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Entry 1420, on 2012-08-02 at 14:48:09 (Rating 2, Philosophy)
There are some remarkably simple thought experiments which we can perform to reveal surprisingly subtle and deep truths about the nature of reality and how the universe really works. There are many of these in the history of science and some of the most famous were those used by Einstein to clarify his ideas on relativity, but in this blog post I want to concentrate on some more related to social sciences.
I initially got the idea to write this entry after listening to a an episode of the excellent BBC Radio 4 podcast "In Our Time" on the subject of Game Theory. Of course I already knew a bit about the subject but this just reminded me how cool it really is.
Most people have heard of the game "rock paper scissors". This is a game for two people who simultaneously reveal their hand shaped like one of those objects. Each object can defeat another object or be defeated by another object. For example paper defeats rock by covering it but is defeated by scissors which cut it.
So what is the best strategy to win that game? Assuming your opposition also knows the best strategy there is no way to win in the long term (but you can draw). And the best strategy is to present one of the three shapes randomly. That's a trivial example so let's move on.
Imagine you and an accomplice are arrested by the police and offered a deal (because the police have no strong evidence against you). If you confess and your accomplice doesn't you go free but the accomplice gets a long jail term (5 years). If you both confess the prosecutor will give you both a reduced sentence (4 years). If neither confesses you both get jailed for a lesser charge (2 years) which the police do have sufficient evidence for.
So what should you do? From your own point of view you should always confess because if your accomplice also confesses you get a lesser sentence (4 years instead of 5) and if your accomplice doesn't you go free. But if both use this same strategy you will both get a higher sentence than you would if you both stayed silent (4 years instead of 2).
It's called the prisoner's dilemma and is an example of the difference between individual and group rationality. But so what? Who cares about a game imagined by philosophers? Does this have any actual relevance in the real world? Well I guess it could if you were in the exact situation described but, as I hope you will have guessed, the underlying issue goes away beyond that.
A lot of the original research in the related branch of maths, game theory, was done to understand the possible ramifications of nuclear deterrent strategies int he 1950s. So this is serious stuff. And it's relevant today too, even after the end of the cold war.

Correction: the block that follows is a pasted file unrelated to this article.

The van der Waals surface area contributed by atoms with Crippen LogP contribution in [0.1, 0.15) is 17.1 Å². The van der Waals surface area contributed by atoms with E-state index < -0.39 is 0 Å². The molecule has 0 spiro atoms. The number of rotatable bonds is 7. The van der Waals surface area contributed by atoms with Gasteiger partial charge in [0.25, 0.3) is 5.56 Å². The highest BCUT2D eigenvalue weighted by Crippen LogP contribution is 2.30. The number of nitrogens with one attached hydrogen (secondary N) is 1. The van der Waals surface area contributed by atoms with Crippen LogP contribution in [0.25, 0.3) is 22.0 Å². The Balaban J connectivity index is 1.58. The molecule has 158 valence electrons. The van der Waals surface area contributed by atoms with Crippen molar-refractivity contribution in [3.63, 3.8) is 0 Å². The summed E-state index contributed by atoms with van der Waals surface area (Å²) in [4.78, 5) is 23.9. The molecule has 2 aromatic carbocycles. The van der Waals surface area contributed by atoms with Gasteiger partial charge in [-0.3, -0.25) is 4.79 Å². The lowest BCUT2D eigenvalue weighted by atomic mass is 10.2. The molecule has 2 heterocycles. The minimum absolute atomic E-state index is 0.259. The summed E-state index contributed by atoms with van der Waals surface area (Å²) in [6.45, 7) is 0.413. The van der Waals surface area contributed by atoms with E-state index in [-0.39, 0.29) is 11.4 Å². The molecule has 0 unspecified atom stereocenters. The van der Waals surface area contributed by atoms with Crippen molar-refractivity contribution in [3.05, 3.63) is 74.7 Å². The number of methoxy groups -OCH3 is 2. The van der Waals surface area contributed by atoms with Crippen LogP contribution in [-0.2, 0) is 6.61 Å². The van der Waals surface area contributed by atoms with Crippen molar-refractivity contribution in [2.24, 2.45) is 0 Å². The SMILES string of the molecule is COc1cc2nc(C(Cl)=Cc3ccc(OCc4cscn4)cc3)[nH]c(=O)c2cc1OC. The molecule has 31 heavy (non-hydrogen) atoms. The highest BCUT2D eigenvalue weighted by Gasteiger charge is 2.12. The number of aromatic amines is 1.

Let's apply the same type of idea to environmental issues (such as global warming) and to social issues (such as accumulation of wealth). The "players" in these games can make decisions to undermine the rights of others for their own benefit (such as catching fish of an endangered species) and as long as others don't do the same they do well (the fishery is partly depleted which is a loss for others, but they gain a lot of profit which is a big gain for them) except if too many people use the same strategy (and why wouldn't they) everyone is worse off because the profit is less and the fishery is destroyed.
More generally note that this is an undeniable proof that libertarian ideology doesn't work. Libertarianism relies on the individual making rational decisions which are also good for the majority, but clearly even if an individual makes a rational decision (which is extremely questionable in itself) there are many situations (I would say the majority and maybe all) where that is not the best for the group at all.
So it's in the maths, and maths doesn't lie! Libertarianism and the neo-liberal economic agenda can never work, for those two very good reasons (individual good doesn't map to group good, and rationality is far from guaranteed).
The question then becomes how can the optimal group rationality be applied when people tend to act to maximise individual rationality (if they act rationally at all). That's the hard question, of course, because group oriented government hasn't been conspicuously successful.
But that's assuming that you equate extreme Soviet style socialism with a true group oriented political system. I don't. Saying group oriented control has failed because the Soviet bloc failed is a straw man argument. We need to work towards a much better system than that but again I'm not sure what it should be.
But whatever it is we need to start by admitting that the current system of individuals maximising their personal power and wealth is not the optimal solution for the majority. That way most of us really are prisoners.
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